Skip to main page content
Access keys NCBI Homepage MyNCBI Homepage Main Content Main Navigation
Filters applied. Clear all
. 2012 Sep;4(9):633-42.
doi: 10.3390/toxins4090633. Epub 2012 Aug 31.

Simultaneous Detection of Ricin and Abrin DNA by Real-Time PCR (qPCR)

Affiliations
Free PMC article

Simultaneous Detection of Ricin and Abrin DNA by Real-Time PCR (qPCR)

Eva Felder et al. Toxins (Basel). .
Free PMC article

Abstract

Ricin and abrin are two of the most potent plant toxins known and may be easily obtained in high yield from the seeds using rather simple technology. As a result, both toxins are potent and available toxins for criminal or terrorist acts. However, as the production of highly purified ricin or abrin requires sophisticated equipment and knowledge, it may be more likely that crude extracts would be used by non-governmental perpetrators. Remaining plant-specific nucleic acids in these extracts allow the application of a real-time PCR (qPCR) assay for the detection and identification of abrin or ricin genomic material. Therefore, we have developed a duplex real-time PCR assays for simultaneous detection of ricin and abrin DNA based on the OmniMix HS bead PCR reagent mixture. Novel primers and hybridization probes were designed for detection on a SmartCycler instrument by using 5'-nuclease technology. The assay was thoroughly optimized and validated in terms of analytical sensitivity. Evaluation of the assay sensitivity by probit analysis demonstrated a 95% probability of detection at 3 genomes per reaction for ricin DNA and 1.2 genomes per reaction for abrin DNA. The suitability of the assays was exemplified by detection of ricin and abrin contaminations in a food matrix.

Keywords: abrin; quantitative real-time PCR; ricin; simultaneous detection.

Figures

Figure 1
Figure 1
(a) Abrus precatorius plant and (b) jequirity seeds. (c) Ricinus communis plant and (d) castor seeds.
Figure 2
Figure 2
Primers and Probes used in this study; the oligonucleotide binding sites within the genome of different lectin-producing plants are shown. The scale refers to the position on the genome of Ricinus communis (XM_002532143.1).
Figure 3
Figure 3
Limiting dilution series of 107–100 copies DNA per reaction; NTC: no template control (a) A. precatorius DNA and (b) R. communis (cultivar Carmencita pink) DNA. For further use as positive control for verification of assay performance quantified PCR products were adjusted to result in final crossing point values of 30 and dried down in a SpeedVac vacuum centrifuge for long term storage.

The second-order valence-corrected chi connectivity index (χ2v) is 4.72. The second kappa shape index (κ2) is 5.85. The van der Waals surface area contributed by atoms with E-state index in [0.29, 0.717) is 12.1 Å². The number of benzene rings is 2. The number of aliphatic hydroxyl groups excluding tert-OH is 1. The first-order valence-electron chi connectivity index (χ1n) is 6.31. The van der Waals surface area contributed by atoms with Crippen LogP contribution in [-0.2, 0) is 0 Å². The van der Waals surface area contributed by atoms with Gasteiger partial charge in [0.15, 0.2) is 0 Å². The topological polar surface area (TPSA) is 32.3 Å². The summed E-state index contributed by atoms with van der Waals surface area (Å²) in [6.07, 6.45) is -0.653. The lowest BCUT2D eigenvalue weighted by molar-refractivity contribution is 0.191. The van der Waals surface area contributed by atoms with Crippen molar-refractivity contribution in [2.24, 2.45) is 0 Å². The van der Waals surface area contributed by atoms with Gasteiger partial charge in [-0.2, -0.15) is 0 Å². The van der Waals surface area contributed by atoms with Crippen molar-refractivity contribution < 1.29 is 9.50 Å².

Figure 4
Figure 4
Probit analysis performed with the duplex qPCR protocol: Probability of achieving a positive test result (y-axis), depending on the DNA copy input number per PCR of (a) A. precatorius and (b) R. communis (cultivar Carmencita pink) DNA (x-axis). Upper and lower curves represent 95% confidence limits of the model.

Similar articles

See all similar articles

Cited by 9 articles

See all "Cited by" articles

References

    1. Flexner S. The histological changes produced by Ricin and Abrin intoxications. J. Exp. Med. 1897;2:197–216. doi: 10.1084/jem.2.2.197. - DOI - PMC - PubMed
    1. Carter S. Euphorbia. In: Eggli U., Albers F., editors. Dicotyledons. Springer; Berlin, Germany: 2001. p. 102.
    1. Dickers K.J., Bradberry S.M., Rice P., Griffiths G.D., Vale J.A. Abrin poisoning. Toxicol. Rev. 2003;22:137–142. doi: 10.2165/00139709-200322030-00002. - DOI - PubMed
    1. Nass L.L., Pereira P.A.A., Ellis D. Biofuels in Brazil: An overview. Crop Sci. 2007;47:2228–2237. doi: 10.2135/cropsci2007.03.0166. - DOI
    1. Worbs S., Kohler K., Pauly D., Avondet M.A., Schaer M., Dorner M.B., Dorner B.G. Ricinus communis intoxications in human and veterinary medicine-a summary of real cases. Toxins. 2011;3:1332–1372. doi: 10.3390/toxins3101332. - DOI - PMC - PubMed
Feedback